DETROIT -- Cadillac is rolling out its lightest car ever, the ATS compact. Next year it will launch a sporty plug-in hybrid coupe, the ELR.
But before you begin thinking that the brand historically known for floaty boats and tailfins had lost its go-big roots, there’s this: We’ll see the next-generation Escalade within the next 12 months.
That’s per Caddy marketing chief Don Butler, implying that the redesigned big SUV will debut at an auto show within the next year. It’s not expected in showrooms until late 2013.
Given Cadillac’s methodical march toward nimble performance, a la the German makes, the Escalade’s big bling and body-on-frame brawn might seem incongruous. It’s not.
Cadillac drivers love to make a statement -- whether in a chrome-laden gas guzzler or a sleek extended-range electric. With the brand’s fast-expanding lineup, there soon will be more room under the Cadillac tent for divergent tastes.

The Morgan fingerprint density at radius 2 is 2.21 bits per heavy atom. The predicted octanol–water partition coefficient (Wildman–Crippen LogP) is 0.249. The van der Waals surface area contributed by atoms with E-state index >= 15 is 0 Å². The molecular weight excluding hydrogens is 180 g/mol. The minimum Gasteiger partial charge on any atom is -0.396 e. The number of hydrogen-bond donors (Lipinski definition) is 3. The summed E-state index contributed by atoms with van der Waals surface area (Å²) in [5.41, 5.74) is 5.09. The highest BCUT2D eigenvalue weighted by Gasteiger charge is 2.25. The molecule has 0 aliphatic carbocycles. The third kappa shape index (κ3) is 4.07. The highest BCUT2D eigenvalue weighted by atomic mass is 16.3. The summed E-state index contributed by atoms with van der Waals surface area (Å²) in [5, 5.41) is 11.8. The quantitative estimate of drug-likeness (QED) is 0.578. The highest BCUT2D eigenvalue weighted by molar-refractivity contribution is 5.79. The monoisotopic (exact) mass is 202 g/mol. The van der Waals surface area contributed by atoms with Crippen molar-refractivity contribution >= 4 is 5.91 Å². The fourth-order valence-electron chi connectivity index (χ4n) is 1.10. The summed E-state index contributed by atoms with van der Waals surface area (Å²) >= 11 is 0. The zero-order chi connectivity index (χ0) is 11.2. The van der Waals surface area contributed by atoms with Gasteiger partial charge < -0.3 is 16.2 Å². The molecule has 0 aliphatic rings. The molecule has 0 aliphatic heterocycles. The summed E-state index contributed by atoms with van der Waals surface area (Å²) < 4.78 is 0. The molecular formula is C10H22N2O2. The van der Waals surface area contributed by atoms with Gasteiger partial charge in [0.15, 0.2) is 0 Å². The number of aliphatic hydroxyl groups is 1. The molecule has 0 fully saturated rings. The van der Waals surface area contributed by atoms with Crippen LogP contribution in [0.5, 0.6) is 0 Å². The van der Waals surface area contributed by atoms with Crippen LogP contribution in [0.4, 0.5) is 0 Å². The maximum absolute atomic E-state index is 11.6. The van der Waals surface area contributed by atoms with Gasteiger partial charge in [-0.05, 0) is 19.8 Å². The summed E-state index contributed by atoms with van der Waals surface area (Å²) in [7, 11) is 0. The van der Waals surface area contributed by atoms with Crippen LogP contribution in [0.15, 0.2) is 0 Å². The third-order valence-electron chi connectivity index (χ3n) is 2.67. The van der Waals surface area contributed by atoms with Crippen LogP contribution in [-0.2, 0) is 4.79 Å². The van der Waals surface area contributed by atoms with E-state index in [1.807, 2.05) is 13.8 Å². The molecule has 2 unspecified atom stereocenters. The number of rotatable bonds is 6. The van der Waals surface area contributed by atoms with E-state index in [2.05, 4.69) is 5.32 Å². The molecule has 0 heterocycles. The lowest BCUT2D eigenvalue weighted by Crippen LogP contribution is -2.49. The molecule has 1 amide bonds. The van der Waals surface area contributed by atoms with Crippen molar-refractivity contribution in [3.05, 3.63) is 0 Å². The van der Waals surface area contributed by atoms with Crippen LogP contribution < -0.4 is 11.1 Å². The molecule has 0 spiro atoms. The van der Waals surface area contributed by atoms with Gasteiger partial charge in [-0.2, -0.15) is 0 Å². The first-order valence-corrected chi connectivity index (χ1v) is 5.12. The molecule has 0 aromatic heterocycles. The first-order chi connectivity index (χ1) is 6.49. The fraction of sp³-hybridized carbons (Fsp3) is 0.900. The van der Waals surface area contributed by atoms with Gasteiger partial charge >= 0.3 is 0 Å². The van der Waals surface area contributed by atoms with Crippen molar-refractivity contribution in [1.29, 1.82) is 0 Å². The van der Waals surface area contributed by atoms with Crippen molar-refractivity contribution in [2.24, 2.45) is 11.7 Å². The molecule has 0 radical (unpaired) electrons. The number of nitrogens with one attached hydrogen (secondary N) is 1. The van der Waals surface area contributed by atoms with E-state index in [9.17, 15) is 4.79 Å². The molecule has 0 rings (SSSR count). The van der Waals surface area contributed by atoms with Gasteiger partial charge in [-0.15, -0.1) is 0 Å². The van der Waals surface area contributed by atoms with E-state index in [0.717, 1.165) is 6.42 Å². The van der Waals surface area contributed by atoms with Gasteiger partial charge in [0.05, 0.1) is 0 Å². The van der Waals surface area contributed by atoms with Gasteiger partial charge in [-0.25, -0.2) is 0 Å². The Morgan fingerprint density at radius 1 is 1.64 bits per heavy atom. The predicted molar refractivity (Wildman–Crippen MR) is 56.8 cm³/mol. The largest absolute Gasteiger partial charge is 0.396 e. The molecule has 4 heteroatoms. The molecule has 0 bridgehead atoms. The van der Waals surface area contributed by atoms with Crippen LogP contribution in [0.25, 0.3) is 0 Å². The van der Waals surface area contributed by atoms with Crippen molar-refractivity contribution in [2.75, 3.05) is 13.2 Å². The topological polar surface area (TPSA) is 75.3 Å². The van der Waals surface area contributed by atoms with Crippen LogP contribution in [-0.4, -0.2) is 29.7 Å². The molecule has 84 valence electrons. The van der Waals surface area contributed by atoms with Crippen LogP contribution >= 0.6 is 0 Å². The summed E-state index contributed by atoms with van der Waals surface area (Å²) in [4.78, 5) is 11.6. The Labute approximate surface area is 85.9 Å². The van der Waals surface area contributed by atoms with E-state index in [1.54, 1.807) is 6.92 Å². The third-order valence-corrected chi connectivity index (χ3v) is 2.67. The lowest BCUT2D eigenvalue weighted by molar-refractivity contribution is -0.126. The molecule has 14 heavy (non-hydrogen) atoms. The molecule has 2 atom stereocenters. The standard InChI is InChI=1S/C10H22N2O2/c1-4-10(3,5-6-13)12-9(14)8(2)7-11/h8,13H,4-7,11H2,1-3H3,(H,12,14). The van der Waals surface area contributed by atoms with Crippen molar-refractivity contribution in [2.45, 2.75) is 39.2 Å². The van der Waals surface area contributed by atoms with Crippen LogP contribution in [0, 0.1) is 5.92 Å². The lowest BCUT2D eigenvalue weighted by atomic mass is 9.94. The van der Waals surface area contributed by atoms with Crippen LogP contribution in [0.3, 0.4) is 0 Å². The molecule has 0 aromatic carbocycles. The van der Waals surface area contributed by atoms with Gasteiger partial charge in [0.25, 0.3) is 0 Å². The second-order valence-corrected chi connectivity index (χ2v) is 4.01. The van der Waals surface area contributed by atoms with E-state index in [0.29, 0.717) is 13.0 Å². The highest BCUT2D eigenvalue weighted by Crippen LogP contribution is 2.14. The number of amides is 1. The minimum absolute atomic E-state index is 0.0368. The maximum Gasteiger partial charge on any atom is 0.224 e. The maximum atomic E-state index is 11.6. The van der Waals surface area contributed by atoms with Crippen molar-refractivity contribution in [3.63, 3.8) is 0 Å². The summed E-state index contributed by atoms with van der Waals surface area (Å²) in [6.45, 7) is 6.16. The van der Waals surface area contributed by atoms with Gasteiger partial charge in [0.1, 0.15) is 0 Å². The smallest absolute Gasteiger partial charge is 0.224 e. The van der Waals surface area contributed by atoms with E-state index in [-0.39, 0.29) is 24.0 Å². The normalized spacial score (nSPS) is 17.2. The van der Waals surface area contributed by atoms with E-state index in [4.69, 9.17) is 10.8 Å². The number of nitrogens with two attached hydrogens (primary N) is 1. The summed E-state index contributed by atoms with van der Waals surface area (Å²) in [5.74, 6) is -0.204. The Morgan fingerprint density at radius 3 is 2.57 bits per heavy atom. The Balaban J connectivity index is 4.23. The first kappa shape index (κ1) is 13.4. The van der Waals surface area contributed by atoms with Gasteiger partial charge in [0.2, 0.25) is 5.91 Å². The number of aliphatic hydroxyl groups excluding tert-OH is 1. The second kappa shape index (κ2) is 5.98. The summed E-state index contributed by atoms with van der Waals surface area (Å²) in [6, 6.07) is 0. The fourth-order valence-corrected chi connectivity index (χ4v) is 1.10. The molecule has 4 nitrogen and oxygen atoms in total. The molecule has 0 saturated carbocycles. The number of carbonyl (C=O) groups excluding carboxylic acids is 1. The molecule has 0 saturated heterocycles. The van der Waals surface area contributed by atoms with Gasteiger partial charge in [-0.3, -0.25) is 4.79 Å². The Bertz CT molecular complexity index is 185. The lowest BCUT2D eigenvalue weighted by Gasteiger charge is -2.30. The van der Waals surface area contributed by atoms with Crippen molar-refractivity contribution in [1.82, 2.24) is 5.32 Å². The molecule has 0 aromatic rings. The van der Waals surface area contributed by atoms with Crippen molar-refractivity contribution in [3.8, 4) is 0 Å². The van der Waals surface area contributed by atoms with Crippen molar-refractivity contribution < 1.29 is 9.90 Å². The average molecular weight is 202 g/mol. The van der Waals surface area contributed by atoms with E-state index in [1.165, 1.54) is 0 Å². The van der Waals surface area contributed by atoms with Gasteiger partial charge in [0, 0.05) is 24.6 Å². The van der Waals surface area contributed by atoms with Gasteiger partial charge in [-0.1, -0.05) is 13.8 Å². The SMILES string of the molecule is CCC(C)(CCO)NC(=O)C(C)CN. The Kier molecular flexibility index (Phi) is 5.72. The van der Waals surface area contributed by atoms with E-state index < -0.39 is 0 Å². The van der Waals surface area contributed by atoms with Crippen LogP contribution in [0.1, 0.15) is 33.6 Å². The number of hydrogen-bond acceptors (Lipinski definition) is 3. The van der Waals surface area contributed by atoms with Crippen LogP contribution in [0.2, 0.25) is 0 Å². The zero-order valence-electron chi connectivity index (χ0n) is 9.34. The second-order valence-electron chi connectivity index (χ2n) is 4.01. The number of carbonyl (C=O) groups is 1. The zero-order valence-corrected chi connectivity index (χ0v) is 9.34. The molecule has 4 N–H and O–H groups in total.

“If someone wants to make a technological statement and associate with a company that’s environmentally responsible, then the ELR will be perfect for them,” Butler says. “But if somebody wants a no-compromises, biggest, most comfortable, baddest looking vehicle on the road, then we’ll have that for them as well.”
Expect modestly better fuel economy on the next-gen Escalade -- it’s likely to get an eight-speed transmission, for example. But don’t expect GM to water down the glitz or girth to chase a few mpg.
Industry sources expect it to remain on GM’s truck and SUV platform, which would run counter to the trend of most automakers ditching body-on-frame SUVs for unibody platforms. Remaining on a rugged truck platform should only add to the Escalade’s halo status.
You can bet on this, too: The Escalade will remain one of GM’s most profitable vehicles.
“That’s a market we created,” Butler says of the big SUV segment. “I can’t wait till the next one comes out. We’ll reclaim our rightful place.”
You can be sure that Cadillac’s 950 dealers feel the same way.